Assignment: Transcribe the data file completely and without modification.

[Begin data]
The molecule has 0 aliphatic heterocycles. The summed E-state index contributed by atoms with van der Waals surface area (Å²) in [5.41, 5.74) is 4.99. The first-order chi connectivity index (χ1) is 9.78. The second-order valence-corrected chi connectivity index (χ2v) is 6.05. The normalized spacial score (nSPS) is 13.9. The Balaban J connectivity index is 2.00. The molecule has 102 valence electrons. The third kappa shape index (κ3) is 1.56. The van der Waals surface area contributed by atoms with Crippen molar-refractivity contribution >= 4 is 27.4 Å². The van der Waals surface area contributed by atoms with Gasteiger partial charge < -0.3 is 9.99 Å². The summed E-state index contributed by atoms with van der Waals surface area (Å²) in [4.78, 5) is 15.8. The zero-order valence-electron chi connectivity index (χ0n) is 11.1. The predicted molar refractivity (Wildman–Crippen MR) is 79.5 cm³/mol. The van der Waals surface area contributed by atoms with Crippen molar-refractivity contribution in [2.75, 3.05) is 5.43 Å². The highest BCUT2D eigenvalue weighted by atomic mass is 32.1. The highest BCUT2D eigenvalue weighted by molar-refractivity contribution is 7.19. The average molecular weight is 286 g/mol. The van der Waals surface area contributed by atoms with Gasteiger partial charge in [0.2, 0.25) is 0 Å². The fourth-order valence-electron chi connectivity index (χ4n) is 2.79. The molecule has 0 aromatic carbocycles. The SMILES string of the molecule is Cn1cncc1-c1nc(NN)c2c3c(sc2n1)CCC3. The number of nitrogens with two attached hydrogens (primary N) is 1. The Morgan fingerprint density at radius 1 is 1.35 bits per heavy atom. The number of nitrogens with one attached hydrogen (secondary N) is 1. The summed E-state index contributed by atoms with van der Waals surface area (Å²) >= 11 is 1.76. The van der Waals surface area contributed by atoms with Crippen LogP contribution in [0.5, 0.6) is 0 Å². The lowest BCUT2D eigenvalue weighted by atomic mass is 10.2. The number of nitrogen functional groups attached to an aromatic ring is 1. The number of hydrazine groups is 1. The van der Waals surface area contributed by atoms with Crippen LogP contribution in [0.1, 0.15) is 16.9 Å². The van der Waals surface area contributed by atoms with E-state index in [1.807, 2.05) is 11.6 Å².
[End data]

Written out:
The molecule has 0 aliphatic heterocycles. The summed E-state index contributed by atoms with van der Waals surface area (Å²) in [5.41, 5.74) is 4.99. The first-order chi connectivity index (χ1) is 9.78. The second-order valence-corrected chi connectivity index (χ2v) is 6.05. The normalized spacial score (nSPS) is 13.9. The Balaban J connectivity index is 2.00. The molecule has 102 valence electrons. The third kappa shape index (κ3) is 1.56. The van der Waals surface area contributed by atoms with Crippen molar-refractivity contribution >= 4 is 27.4 Å². The van der Waals surface area contributed by atoms with Gasteiger partial charge < -0.3 is 9.99 Å². The summed E-state index contributed by atoms with van der Waals surface area (Å²) in [4.78, 5) is 15.8. The zero-order valence-electron chi connectivity index (χ0n) is 11.1. The predicted molar refractivity (Wildman–Crippen MR) is 79.5 cm³/mol. The van der Waals surface area contributed by atoms with Crippen molar-refractivity contribution in [2.75, 3.05) is 5.43 Å². The highest BCUT2D eigenvalue weighted by atomic mass is 32.1. The highest BCUT2D eigenvalue weighted by molar-refractivity contribution is 7.19. The average molecular weight is 286 g/mol. The van der Waals surface area contributed by atoms with Gasteiger partial charge in [0.2, 0.25) is 0 Å². The fourth-order valence-electron chi connectivity index (χ4n) is 2.79. The molecule has 0 aromatic carbocycles. The SMILES string of the molecule is Cn1cncc1-c1nc(NN)c2c3c(sc2n1)CCC3. The number of nitrogens with two attached hydrogens (primary N) is 1. The Morgan fingerprint density at radius 1 is 1.35 bits per heavy atom. The number of nitrogens with one attached hydrogen (secondary N) is 1. The summed E-state index contributed by atoms with van der Waals surface area (Å²) >= 11 is 1.76. The van der Waals surface area contributed by atoms with Crippen LogP contribution in [0.5, 0.6) is 0 Å². The lowest BCUT2D eigenvalue weighted by atomic mass is 10.2. The number of nitrogen functional groups attached to an aromatic ring is 1. The number of hydrazine groups is 1. The van der Waals surface area contributed by atoms with Crippen LogP contribution in [0.1, 0.15) is 16.9 Å². The van der Waals surface area contributed by atoms with E-state index in [1.807, 2.05) is 11.6 Å².